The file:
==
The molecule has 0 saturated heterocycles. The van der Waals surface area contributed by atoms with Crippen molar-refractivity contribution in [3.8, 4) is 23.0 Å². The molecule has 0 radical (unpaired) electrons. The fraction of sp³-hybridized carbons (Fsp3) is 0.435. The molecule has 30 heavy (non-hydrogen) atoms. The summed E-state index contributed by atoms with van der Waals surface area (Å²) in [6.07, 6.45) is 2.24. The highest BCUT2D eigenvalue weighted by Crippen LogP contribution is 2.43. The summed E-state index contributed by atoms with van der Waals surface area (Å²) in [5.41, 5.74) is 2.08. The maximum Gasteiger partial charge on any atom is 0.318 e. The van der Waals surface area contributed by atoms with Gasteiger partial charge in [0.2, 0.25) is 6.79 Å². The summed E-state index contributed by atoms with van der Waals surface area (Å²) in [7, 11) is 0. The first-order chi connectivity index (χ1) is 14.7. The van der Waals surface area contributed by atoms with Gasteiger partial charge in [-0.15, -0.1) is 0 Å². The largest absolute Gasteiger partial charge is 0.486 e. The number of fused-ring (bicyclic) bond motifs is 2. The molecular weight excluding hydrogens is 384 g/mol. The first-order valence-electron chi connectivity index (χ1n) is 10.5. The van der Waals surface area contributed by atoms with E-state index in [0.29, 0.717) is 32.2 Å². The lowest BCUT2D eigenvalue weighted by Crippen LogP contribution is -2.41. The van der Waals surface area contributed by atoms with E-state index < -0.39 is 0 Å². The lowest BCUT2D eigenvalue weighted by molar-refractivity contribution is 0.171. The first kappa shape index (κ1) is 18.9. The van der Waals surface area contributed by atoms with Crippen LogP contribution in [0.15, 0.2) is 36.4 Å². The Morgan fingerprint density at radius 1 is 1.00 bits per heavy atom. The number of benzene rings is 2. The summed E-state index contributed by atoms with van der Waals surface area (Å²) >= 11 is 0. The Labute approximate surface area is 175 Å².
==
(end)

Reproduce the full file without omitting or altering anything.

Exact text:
The molecule has 0 saturated heterocycles. The van der Waals surface area contributed by atoms with Crippen molar-refractivity contribution in [3.8, 4) is 23.0 Å². The molecule has 0 radical (unpaired) electrons. The fraction of sp³-hybridized carbons (Fsp3) is 0.435. The molecule has 30 heavy (non-hydrogen) atoms. The summed E-state index contributed by atoms with van der Waals surface area (Å²) in [6.07, 6.45) is 2.24. The highest BCUT2D eigenvalue weighted by Crippen LogP contribution is 2.43. The summed E-state index contributed by atoms with van der Waals surface area (Å²) in [5.41, 5.74) is 2.08. The maximum Gasteiger partial charge on any atom is 0.318 e. The van der Waals surface area contributed by atoms with Gasteiger partial charge in [0.2, 0.25) is 6.79 Å². The summed E-state index contributed by atoms with van der Waals surface area (Å²) in [7, 11) is 0. The first-order chi connectivity index (χ1) is 14.7. The van der Waals surface area contributed by atoms with Gasteiger partial charge in [-0.15, -0.1) is 0 Å². The largest absolute Gasteiger partial charge is 0.486 e. The number of fused-ring (bicyclic) bond motifs is 2. The molecular weight excluding hydrogens is 384 g/mol. The first-order valence-electron chi connectivity index (χ1n) is 10.5. The van der Waals surface area contributed by atoms with E-state index in [0.29, 0.717) is 32.2 Å². The lowest BCUT2D eigenvalue weighted by Crippen LogP contribution is -2.41. The van der Waals surface area contributed by atoms with E-state index < -0.39 is 0 Å². The lowest BCUT2D eigenvalue weighted by molar-refractivity contribution is 0.171. The first kappa shape index (κ1) is 18.9. The van der Waals surface area contributed by atoms with Crippen LogP contribution in [0.15, 0.2) is 36.4 Å². The Morgan fingerprint density at radius 1 is 1.00 bits per heavy atom. The number of benzene rings is 2. The summed E-state index contributed by atoms with van der Waals surface area (Å²) >= 11 is 0. The Labute approximate surface area is 175 Å².